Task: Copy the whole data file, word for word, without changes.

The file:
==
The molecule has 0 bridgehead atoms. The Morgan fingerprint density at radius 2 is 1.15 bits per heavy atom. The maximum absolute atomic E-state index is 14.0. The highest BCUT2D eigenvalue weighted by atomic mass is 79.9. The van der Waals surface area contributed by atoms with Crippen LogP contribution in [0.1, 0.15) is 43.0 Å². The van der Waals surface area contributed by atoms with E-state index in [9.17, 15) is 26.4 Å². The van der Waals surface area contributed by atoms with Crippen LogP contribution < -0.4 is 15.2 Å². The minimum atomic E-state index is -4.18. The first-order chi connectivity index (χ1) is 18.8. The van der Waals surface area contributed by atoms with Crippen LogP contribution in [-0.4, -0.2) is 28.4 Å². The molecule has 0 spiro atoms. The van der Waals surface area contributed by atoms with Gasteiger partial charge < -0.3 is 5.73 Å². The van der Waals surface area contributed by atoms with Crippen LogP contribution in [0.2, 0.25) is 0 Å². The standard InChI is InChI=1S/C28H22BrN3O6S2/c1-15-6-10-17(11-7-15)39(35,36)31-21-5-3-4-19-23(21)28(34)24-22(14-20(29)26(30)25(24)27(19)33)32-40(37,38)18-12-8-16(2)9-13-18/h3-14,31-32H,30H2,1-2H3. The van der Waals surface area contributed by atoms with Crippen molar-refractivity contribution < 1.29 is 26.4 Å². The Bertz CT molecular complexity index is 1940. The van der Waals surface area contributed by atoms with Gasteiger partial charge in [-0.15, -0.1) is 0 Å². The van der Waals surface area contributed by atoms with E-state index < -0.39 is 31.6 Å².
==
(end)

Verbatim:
The molecule has 0 bridgehead atoms. The Morgan fingerprint density at radius 2 is 1.15 bits per heavy atom. The maximum absolute atomic E-state index is 14.0. The highest BCUT2D eigenvalue weighted by atomic mass is 79.9. The van der Waals surface area contributed by atoms with Crippen LogP contribution in [0.1, 0.15) is 43.0 Å². The van der Waals surface area contributed by atoms with E-state index in [9.17, 15) is 26.4 Å². The van der Waals surface area contributed by atoms with Crippen LogP contribution < -0.4 is 15.2 Å². The minimum atomic E-state index is -4.18. The first-order chi connectivity index (χ1) is 18.8. The van der Waals surface area contributed by atoms with Crippen LogP contribution in [-0.4, -0.2) is 28.4 Å². The molecule has 0 spiro atoms. The van der Waals surface area contributed by atoms with Gasteiger partial charge < -0.3 is 5.73 Å². The van der Waals surface area contributed by atoms with Crippen LogP contribution in [0.2, 0.25) is 0 Å². The standard InChI is InChI=1S/C28H22BrN3O6S2/c1-15-6-10-17(11-7-15)39(35,36)31-21-5-3-4-19-23(21)28(34)24-22(14-20(29)26(30)25(24)27(19)33)32-40(37,38)18-12-8-16(2)9-13-18/h3-14,31-32H,30H2,1-2H3. The van der Waals surface area contributed by atoms with Crippen molar-refractivity contribution < 1.29 is 26.4 Å². The Bertz CT molecular complexity index is 1940. The van der Waals surface area contributed by atoms with Gasteiger partial charge in [-0.15, -0.1) is 0 Å². The van der Waals surface area contributed by atoms with E-state index < -0.39 is 31.6 Å².